Thursday, April 7, 2016

Asparagus Stock / Pasta with Asparagus Stock

June 2019: Asparagus "Stock" Revisited

Asparagus Stock/Pasta with Asparagus Stock has never been one of my favorite recipes, rather thrifty use of a spring gift come winter.  This spring there is still a lingering quart in our freezer.  Then as I was making still another batch of stock, I realized why. A friend of mine professed not to like asparagus, then I discovered her mother had cooked it until it was almost gray!  That's exactly what I was doing with this recipe, no wonder it was not my favorite (sorry edible Aspen).  How to cook shorter but get tender?  I shredded the stalks with a steel blade in my food processor, put the mixture in a small pan just barely covered with water and cooked, like I cook whole asparagus (small stalks) for three minutes.  The result was a bright green mixture that looked and smelled great.  To get it finer I used the immersion blender and for some reason this was a messy and additional process. Next time I chopped much finer in the food processor and then microwaved. Voila:

Put in food processor

12 oz*

Blend until quite fine, then add

3 T water

Blend again until mixture is pureed.

Put mixture in a glass bowl and heat, stirring frequently to just boiling about 3 minutes on high,

* I don't like to keep asparagus ends in the refrigerator for more that 5 days, and amount varies each time. adding about a tablespoon of water per 4 oz of asparagus makes for a good puree.  Stay tuned for recipes using this or try your own adaption (more water and some additional cooking may be required) of the pasta recipe below.

Long before the current trend to use the whole animal or the whole plant, I saved the tough ends of my local asparagus stems.  Local asparagus is so spectacular I could not bear to assign the less tender portions to the compost pile.  I made stock from these stems and turned the resultant stock into soup.  The soup cried for cream and since this was a weekday staple, I did not answer the call.  Pasta cooked in asparagus stock is a great dinner on its own, no cry for cream and could only be improved by perhaps a bit of chopped parsley or grated Parmesean.

After several years of this practice, I find I have company.  Headline from a May 22, 2015 article in the Wall Street Journal:

Vegetable Scraps Go Haute: How to Cook Root to Stalk

Save those stems! Across the country, chefs are getting very good eating from parts of our produce we typically trim away. Here are their tips for using every part of the vegetable, plus recipes mindful of making the most of your market haul*

And an article in the Spring 2015 issue of edible Aspen, "The Skinny on Asparagus", included a recipe for asparagus stock and directions on how to cook pasta in stock.  

With the asparagus season fast approaching some asparagus stock still left in my freezer, I remembered the pasta recipe.  I used whole wheat linguini fini with excellent results.  The whole wheat pasta makes a heartier, less delicate but healthier offering than white pasta.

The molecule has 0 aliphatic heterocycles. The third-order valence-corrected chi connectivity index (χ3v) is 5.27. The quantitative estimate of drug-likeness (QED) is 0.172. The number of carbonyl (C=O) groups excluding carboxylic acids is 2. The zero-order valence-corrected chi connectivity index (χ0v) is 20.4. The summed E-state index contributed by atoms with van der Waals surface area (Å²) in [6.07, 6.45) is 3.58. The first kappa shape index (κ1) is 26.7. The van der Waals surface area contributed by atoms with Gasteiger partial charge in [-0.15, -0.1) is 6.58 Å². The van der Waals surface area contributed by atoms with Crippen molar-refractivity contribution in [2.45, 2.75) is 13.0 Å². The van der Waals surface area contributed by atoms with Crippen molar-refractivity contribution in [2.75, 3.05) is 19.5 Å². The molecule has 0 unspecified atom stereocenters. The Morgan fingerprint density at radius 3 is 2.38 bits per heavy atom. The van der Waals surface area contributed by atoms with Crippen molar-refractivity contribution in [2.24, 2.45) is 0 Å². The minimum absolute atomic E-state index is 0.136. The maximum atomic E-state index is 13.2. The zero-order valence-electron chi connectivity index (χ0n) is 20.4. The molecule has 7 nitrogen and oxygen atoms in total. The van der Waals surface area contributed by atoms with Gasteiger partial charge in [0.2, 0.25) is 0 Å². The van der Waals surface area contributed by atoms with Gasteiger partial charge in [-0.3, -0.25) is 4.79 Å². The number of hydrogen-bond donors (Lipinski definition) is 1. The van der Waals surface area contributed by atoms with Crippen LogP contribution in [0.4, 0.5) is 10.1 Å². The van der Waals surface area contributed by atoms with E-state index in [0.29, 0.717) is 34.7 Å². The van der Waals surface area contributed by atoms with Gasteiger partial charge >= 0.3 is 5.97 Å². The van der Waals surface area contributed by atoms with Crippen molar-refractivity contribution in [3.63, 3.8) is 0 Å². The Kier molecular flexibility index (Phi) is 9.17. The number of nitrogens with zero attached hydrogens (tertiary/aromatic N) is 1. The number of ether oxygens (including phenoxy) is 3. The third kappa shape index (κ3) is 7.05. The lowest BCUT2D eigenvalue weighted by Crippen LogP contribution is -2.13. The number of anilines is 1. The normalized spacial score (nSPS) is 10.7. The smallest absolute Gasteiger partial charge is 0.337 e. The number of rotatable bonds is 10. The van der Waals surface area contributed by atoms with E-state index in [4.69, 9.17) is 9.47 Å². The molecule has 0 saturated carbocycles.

The edible Aspen asparagus stock recipe is pretty close to the one I have been using for several years, except it finishes the stock using a food processor and then a food mill.  I find the food processor or even easier an immersion blender sufficent.  I collect the asparagus trimmings over the course of a few meals. Often I cook for only two but we eat a lot of asparagus so it does not take long to fill the quart container I keep in the refrigerator during asparagus season.

Place the asparagus stem pieces (I do a quart of 1 -2 inch stems at a time) in a medium pot and cover with water.  Bring to a boil over medium heat, cover and gently boil until the asparagus is very soft, about 45 minutes.  Add more water if necessary to keep stems covered.  Let cool and then puree with a food processor or immersion blender.

I freeze and save for use after asparagus is no longer in season.


"Cooking pasta in stock is a fabulous alternative to using your stock for soup. The pasta absorbs the flavors from the stock and leaches out starch, which thickens the sauce to create a savory sauce.."**

Serves 3

Heat until boiling: 

1 quart asparagus stock 

Season to taste with salt and pepper.


8 ounces pasta, linguini fini or spaghettini works best

The pasta will be stiff and probably not all fit in the stock initially. Gently push down on the pasta until it softens and collapses into the stock.  Stir constantly to avoid strands from sticking together. Cook the pasta until it is al dente. Time on box/bag will not be accurate as pasta is being cooked in a significantly reduced amount of liquid and not water.  You will have to taste for doneness. During cooking, stock will thicken. Add a little water if sauce gets too sticky.  Divide into bowls and serve immediately.

This combination stands well on its own but could be garnished with 

finely chopped parsley 


grated Parmesean

* I don't subscribe to the WSJ so only saw the headline, not recipes.

**  edible Aspen, No. 30 Spring 2015, page15.

May 2017: It's asparagus season again, and I still have stock left in the freezer. Why not pasta cooked in asparagus stock garnished with fresh asparagus. Yum!

Reviewed 5/30/2017
Revised : 6/6/2019  - note at top of post